PART VI: Polychrome Treatment of Architectural Sculpture

THE subjection of Greek aesthetic initiative to arbitrary ruling, is not the aim of this brief and elementary treatise; it attempts merely to formulate general principles which may assure safe procedure in the practice of architectural polychromy. In choosing examples that demonstrate the application of theories formulated, Greek architecture exclusively has been drawn upon; for the reason previously proffered, that it alone furnishes solutions to the major problems. The Greeks were the only race that apparently systematically controlled the vagaries of color activity to architectonic requirements.

Far from wishing to discipline the Greeks, an inadequate attempt is made to recognize their mastery in architectural polychromy, in that spirit in which their preeminence is universally conceded in architecture and sculpture. They have left corroborative evidence proving that in this aesthetic activity they were craftsmen of the highest order. Their intuitive and precise appraisal of relative values in all factors of effect, both physical and aesthetic, enabled them to assure results of artistic quality even with media of the most erratic nature.

With the introduction of color in an architectural scheme, conditions arise which must of necessity be anticipated and controlled; these proceed chiefly from properties of an active character which are inherent in color. In attempting to develop decorative methods and procedure, it is essential that certain color phenomena be recognized, and their architectonic reactions recorded. In the contemplation of a work of art, it is not possible to experience the full content of intellectual enjoyment, if certain elementary physical laws are therein disregarded.

Consequently, in the study of architectural polychromy, this consideration of color phenomena is imperative if practice is to be developed upon a logical foundation. The importance of recognizing certain natural laws, as a fundamental necessity for the realization of beauty in the arts, is self-apparent; it entails no jeopardy of those artistic prerogatives so fiercely upheld by the superficial critic. Were we to see a sculptured figure in which the laws of gravity or poise had been ignored, our predominant feeling must be one of intense regret, whatever its technical excellence.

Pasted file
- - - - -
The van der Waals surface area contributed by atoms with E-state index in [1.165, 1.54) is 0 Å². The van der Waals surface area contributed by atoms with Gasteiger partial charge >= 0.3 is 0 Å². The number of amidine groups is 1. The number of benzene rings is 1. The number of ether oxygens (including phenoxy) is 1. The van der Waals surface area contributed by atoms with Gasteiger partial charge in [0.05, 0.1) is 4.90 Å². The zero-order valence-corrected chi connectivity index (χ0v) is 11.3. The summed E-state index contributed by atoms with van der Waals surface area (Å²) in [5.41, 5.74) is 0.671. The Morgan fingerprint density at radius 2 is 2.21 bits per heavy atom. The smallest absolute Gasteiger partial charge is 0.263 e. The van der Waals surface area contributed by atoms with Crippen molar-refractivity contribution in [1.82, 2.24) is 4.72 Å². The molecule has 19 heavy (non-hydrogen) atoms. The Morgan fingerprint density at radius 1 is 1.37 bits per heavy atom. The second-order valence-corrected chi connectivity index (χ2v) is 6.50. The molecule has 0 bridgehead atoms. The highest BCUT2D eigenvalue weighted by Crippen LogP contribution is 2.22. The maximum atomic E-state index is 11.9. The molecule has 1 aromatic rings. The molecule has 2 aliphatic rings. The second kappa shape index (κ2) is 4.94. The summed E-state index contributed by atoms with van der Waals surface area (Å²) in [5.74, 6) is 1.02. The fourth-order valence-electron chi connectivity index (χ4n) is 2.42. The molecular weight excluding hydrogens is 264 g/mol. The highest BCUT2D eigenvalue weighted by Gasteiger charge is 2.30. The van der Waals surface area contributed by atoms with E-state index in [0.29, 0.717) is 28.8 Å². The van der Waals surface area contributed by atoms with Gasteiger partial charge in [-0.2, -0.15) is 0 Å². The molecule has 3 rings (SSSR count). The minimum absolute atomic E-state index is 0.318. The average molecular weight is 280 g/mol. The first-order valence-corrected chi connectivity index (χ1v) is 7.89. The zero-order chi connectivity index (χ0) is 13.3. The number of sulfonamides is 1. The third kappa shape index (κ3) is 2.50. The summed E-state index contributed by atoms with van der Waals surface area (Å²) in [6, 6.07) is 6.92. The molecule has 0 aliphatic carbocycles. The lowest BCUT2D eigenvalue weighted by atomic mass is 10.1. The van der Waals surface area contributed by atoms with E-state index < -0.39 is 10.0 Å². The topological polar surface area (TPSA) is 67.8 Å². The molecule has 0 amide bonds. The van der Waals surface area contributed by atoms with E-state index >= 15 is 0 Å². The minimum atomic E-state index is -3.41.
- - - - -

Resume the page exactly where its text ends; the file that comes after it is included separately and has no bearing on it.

The same feeling would overwhelm us before a painting in which brilliant artistry declares its independence in defiance of the laws of optics. As the majority of architects in our day do not possess the abnormal aesthetic intuition of the early Greeks, it is necessary to construct little rafts of precept on which to embark, when venturing upon uncharted waters in artistic practice. With a comprehension of color activity in architecture, such as the Greeks obviously possessed, it, was as impossible for them to do irresponsible things with pigment, as it would have been to carve a figure out of plumb. When artistic intuition is rare, rather than general, safety is found in basic principles.

As sculpture will, in all probability, play an important part in the future development of architectural polychromy in this country, a few brief descriptions will not be out of place in concluding this treatise, giving a general idea of the manner in which the color treatment of Greek architectural sculpture conformed to the polychromy of the structure it adorned. Though the number of surviving examples in full polychrome is unfortunately nil, owing to the disintegration of pigments upon standing structures, it is, nevertheless, possible to realize a fairly definite impression from the reconstruction of exhumed fragments of the combined effect of sculpture and architecture adorned with color, during that period in which architectural polychromy was developed to its maximum.